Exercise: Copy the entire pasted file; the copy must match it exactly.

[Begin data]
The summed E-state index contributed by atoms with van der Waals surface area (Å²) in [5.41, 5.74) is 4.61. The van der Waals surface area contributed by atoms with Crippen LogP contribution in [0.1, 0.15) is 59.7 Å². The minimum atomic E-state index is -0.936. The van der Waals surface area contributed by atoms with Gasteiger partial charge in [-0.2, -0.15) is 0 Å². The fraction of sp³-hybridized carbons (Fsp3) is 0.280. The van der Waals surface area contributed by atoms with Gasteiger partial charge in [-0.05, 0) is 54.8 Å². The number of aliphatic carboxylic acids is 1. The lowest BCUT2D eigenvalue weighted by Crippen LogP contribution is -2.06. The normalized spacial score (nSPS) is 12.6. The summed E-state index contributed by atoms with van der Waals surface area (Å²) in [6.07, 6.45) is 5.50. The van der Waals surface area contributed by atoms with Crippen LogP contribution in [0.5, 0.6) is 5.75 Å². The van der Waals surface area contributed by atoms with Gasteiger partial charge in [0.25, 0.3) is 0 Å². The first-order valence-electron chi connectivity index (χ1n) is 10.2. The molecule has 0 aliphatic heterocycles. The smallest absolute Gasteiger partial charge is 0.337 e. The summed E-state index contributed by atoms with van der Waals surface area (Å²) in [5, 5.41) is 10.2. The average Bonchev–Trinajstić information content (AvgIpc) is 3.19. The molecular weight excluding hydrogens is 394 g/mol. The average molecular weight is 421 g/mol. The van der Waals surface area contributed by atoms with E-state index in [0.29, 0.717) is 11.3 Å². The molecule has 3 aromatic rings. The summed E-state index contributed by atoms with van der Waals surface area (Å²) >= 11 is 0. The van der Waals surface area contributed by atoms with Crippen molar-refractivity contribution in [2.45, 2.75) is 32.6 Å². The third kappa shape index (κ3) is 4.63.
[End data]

The summed E-state index contributed by atoms with van der Waals surface area (Å²) in [5.41, 5.74) is 4.61. The van der Waals surface area contributed by atoms with Crippen LogP contribution in [0.1, 0.15) is 59.7 Å². The minimum atomic E-state index is -0.936. The van der Waals surface area contributed by atoms with Gasteiger partial charge in [-0.2, -0.15) is 0 Å². The fraction of sp³-hybridized carbons (Fsp3) is 0.280. The van der Waals surface area contributed by atoms with Gasteiger partial charge in [-0.05, 0) is 54.8 Å². The number of aliphatic carboxylic acids is 1. The lowest BCUT2D eigenvalue weighted by Crippen LogP contribution is -2.06. The normalized spacial score (nSPS) is 12.6. The summed E-state index contributed by atoms with van der Waals surface area (Å²) in [6.07, 6.45) is 5.50. The van der Waals surface area contributed by atoms with Crippen LogP contribution in [0.5, 0.6) is 5.75 Å². The van der Waals surface area contributed by atoms with Gasteiger partial charge in [0.25, 0.3) is 0 Å². The first-order valence-electron chi connectivity index (χ1n) is 10.2. The molecule has 0 aliphatic heterocycles. The smallest absolute Gasteiger partial charge is 0.337 e. The summed E-state index contributed by atoms with van der Waals surface area (Å²) in [5, 5.41) is 10.2. The average Bonchev–Trinajstić information content (AvgIpc) is 3.19. The molecular weight excluding hydrogens is 394 g/mol. The average molecular weight is 421 g/mol. The van der Waals surface area contributed by atoms with E-state index in [0.29, 0.717) is 11.3 Å². The molecule has 3 aromatic rings. The summed E-state index contributed by atoms with van der Waals surface area (Å²) >= 11 is 0. The van der Waals surface area contributed by atoms with Crippen molar-refractivity contribution in [2.45, 2.75) is 32.6 Å². The third kappa shape index (κ3) is 4.63.